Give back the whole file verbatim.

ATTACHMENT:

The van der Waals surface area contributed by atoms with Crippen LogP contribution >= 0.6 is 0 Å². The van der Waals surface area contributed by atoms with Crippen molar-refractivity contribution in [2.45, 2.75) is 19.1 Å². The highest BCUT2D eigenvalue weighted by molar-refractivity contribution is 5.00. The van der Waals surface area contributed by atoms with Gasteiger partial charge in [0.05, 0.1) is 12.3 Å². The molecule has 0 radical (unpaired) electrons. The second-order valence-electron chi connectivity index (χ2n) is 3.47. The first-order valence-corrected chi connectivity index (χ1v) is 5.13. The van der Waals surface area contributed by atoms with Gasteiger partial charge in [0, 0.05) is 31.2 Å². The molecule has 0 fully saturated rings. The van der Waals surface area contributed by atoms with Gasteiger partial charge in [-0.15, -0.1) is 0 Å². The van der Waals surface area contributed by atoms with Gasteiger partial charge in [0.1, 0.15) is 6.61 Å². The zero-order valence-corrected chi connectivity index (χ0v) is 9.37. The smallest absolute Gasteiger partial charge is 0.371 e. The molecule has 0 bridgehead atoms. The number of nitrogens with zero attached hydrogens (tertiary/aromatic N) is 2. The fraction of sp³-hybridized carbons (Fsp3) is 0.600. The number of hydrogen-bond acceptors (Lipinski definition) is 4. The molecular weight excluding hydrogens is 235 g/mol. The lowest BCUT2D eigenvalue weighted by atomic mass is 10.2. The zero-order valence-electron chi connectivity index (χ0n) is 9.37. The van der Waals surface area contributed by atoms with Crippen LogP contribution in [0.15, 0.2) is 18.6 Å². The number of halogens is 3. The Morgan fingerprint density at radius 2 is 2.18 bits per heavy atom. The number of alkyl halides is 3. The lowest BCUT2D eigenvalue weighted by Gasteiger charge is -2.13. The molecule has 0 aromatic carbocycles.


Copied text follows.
The van der Waals surface area contributed by atoms with Crippen LogP contribution >= 0.6 is 0 Å². The van der Waals surface area contributed by atoms with Crippen molar-refractivity contribution in [2.45, 2.75) is 19.1 Å². The highest BCUT2D eigenvalue weighted by molar-refractivity contribution is 5.00. The van der Waals surface area contributed by atoms with Gasteiger partial charge in [0.05, 0.1) is 12.3 Å². The molecule has 0 radical (unpaired) electrons. The second-order valence-electron chi connectivity index (χ2n) is 3.47. The first-order valence-corrected chi connectivity index (χ1v) is 5.13. The van der Waals surface area contributed by atoms with Gasteiger partial charge in [0, 0.05) is 31.2 Å². The molecule has 0 fully saturated rings. The van der Waals surface area contributed by atoms with Gasteiger partial charge in [-0.15, -0.1) is 0 Å². The van der Waals surface area contributed by atoms with Gasteiger partial charge in [0.1, 0.15) is 6.61 Å². The zero-order valence-corrected chi connectivity index (χ0v) is 9.37. The smallest absolute Gasteiger partial charge is 0.371 e. The molecule has 0 bridgehead atoms. The number of nitrogens with zero attached hydrogens (tertiary/aromatic N) is 2. The fraction of sp³-hybridized carbons (Fsp3) is 0.600. The number of hydrogen-bond acceptors (Lipinski definition) is 4. The molecular weight excluding hydrogens is 235 g/mol. The lowest BCUT2D eigenvalue weighted by atomic mass is 10.2. The zero-order valence-electron chi connectivity index (χ0n) is 9.37. The van der Waals surface area contributed by atoms with Crippen LogP contribution in [0.15, 0.2) is 18.6 Å². The number of halogens is 3. The Morgan fingerprint density at radius 2 is 2.18 bits per heavy atom. The number of alkyl halides is 3. The lowest BCUT2D eigenvalue weighted by Gasteiger charge is -2.13. The molecule has 0 aromatic carbocycles.